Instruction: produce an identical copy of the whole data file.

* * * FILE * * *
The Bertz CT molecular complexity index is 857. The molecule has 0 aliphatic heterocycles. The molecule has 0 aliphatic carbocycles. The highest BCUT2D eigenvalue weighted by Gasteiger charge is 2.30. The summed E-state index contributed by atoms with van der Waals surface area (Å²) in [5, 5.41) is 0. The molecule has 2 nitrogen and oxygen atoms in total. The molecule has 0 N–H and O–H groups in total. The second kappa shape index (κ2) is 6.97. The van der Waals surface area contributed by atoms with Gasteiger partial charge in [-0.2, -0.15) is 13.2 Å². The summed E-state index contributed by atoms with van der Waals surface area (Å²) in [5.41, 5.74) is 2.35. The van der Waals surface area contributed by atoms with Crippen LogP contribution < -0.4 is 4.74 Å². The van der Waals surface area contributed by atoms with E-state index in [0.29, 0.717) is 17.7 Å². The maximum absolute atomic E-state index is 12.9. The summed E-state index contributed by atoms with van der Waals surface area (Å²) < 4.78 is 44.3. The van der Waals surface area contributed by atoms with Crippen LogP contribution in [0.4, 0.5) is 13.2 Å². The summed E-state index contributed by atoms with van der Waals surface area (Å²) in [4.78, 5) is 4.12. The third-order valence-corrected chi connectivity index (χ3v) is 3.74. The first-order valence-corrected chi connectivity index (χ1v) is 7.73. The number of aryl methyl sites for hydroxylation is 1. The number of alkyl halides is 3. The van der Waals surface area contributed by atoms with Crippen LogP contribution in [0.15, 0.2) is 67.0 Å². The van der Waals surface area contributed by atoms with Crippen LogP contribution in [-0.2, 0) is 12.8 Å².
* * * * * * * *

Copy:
The Bertz CT molecular complexity index is 857. The molecule has 0 aliphatic heterocycles. The molecule has 0 aliphatic carbocycles. The highest BCUT2D eigenvalue weighted by Gasteiger charge is 2.30. The summed E-state index contributed by atoms with van der Waals surface area (Å²) in [5, 5.41) is 0. The molecule has 2 nitrogen and oxygen atoms in total. The molecule has 0 N–H and O–H groups in total. The second kappa shape index (κ2) is 6.97. The van der Waals surface area contributed by atoms with Gasteiger partial charge in [-0.2, -0.15) is 13.2 Å². The summed E-state index contributed by atoms with van der Waals surface area (Å²) in [5.41, 5.74) is 2.35. The van der Waals surface area contributed by atoms with Crippen LogP contribution < -0.4 is 4.74 Å². The van der Waals surface area contributed by atoms with E-state index in [0.29, 0.717) is 17.7 Å². The maximum absolute atomic E-state index is 12.9. The summed E-state index contributed by atoms with van der Waals surface area (Å²) < 4.78 is 44.3. The van der Waals surface area contributed by atoms with Crippen LogP contribution in [0.4, 0.5) is 13.2 Å². The summed E-state index contributed by atoms with van der Waals surface area (Å²) in [4.78, 5) is 4.12. The third-order valence-corrected chi connectivity index (χ3v) is 3.74. The first-order valence-corrected chi connectivity index (χ1v) is 7.73. The number of aryl methyl sites for hydroxylation is 1. The number of alkyl halides is 3. The van der Waals surface area contributed by atoms with Crippen LogP contribution in [0.15, 0.2) is 67.0 Å². The van der Waals surface area contributed by atoms with Crippen LogP contribution in [-0.2, 0) is 12.8 Å².